We're always painting something. That's often because painting is the cheapest way to give a room a new look. Sometimes you'll paint the entire room, other times an accent wall or maybe it's time to paint your kitchen cabinets. We've got lots of painting articles to help you. When a friend asked me how to safely dispose of paint, I realized this was a topic I hadn't covered before.
So here we'll cover the right and wrong ways to dispose of paint. We'll also share tips on how to store paint you decide to keep.
Several Safe Ways to Dispose of Paint
Ideally you bought the right amount of paint and don't have much left over (read Calculating How Much Paint to Buy). If however, you've got too much paint to save for touch-ups, you have two choices – recycle the paint or dispose of the paint.
Before you dispose of unwanted paint, consider ways it can be used. Can you mix the paint and use for another project? Can you give the paint away to friends, sell at a garage sale or maybe there's a community group looking for free paint? My best friend who does a lot of painting always gives her leftover paint to the local high school drama club for their sets.
You can recycle latex paint but oil based paint is considered hazardous waste and must be disposed of at your local hazardous waste facility. Learn your states rules for how to dispose of paint. Some will allow dried latex paint to be left with other trash while other states will require you to bring pain to a recycling facility.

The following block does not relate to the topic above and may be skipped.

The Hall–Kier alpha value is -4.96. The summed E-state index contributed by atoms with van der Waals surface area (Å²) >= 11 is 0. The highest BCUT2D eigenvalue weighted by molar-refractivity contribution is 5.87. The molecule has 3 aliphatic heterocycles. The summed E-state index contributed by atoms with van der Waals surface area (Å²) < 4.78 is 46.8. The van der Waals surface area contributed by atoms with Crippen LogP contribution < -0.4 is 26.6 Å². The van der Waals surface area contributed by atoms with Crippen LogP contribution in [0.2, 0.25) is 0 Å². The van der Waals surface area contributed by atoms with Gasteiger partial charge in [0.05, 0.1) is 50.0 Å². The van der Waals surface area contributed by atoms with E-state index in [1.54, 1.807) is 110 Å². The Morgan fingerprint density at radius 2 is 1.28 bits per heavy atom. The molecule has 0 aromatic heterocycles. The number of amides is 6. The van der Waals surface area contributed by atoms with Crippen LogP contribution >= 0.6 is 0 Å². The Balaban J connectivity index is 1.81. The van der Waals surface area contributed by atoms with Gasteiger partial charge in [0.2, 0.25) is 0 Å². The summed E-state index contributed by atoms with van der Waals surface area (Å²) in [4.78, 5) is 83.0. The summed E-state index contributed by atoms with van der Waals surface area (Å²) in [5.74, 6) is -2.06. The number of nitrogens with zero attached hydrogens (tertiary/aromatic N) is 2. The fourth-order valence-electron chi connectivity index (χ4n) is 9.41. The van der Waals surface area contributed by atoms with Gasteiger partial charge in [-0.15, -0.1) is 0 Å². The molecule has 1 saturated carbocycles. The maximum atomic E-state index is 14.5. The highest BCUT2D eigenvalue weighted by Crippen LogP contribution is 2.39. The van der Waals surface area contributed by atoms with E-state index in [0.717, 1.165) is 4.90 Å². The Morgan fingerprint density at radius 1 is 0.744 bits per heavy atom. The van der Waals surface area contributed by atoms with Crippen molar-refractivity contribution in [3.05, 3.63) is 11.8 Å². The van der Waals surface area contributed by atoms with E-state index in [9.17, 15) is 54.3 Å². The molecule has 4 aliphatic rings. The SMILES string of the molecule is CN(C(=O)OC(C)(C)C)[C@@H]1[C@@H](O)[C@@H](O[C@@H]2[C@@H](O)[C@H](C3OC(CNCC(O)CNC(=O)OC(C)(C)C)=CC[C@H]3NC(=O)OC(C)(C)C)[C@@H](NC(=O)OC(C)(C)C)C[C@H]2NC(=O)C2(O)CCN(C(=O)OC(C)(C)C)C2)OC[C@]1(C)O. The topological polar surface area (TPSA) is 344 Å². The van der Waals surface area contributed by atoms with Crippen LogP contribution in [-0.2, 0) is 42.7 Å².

So let's look at how you can take your liquid paint and solidify it for disposal.
- You can let the paint dry slowly by removing the lid.
- Stir in an absorbent material like sawdust, kitty litter or leftover concrete mix, to speed up the drying process.
- Use a paint hardener, like the one shown above, which will harden the paint in about 30 minutes.
If you're wondering what to do with old paint cans, check out Pinterest for lots of paint can crafts.
Resources to Help You Dispose of Paint
It's estimated that 10% of the paint sold in the US is eventually disposed of. That's why there are more and more community resources being developed to help you dispose of paint. Here are the ones we found and please share others you know of in the comments below.
- Check before you take your paint to a recycling center to make sure they accept the type of paint you're trying to dispose of.PaintCare.org is operational in 8 states and Washington DC. They also offer help finding household hazardous waste programs and other places throughout the United States that accept leftover paint from the public.
- Search for special hazardous waste disposal sites like these provided by New York City. You'll also find these sites accept a lot more than just paint.
- If your community doesn't have a paint recycling program, learn about these paint programs at Earth911.org, and start one. Not only do they reduce what we're putting in landfills, the recycled paint is free or very inexpensive.
The Wrong Way to Dispose of Paint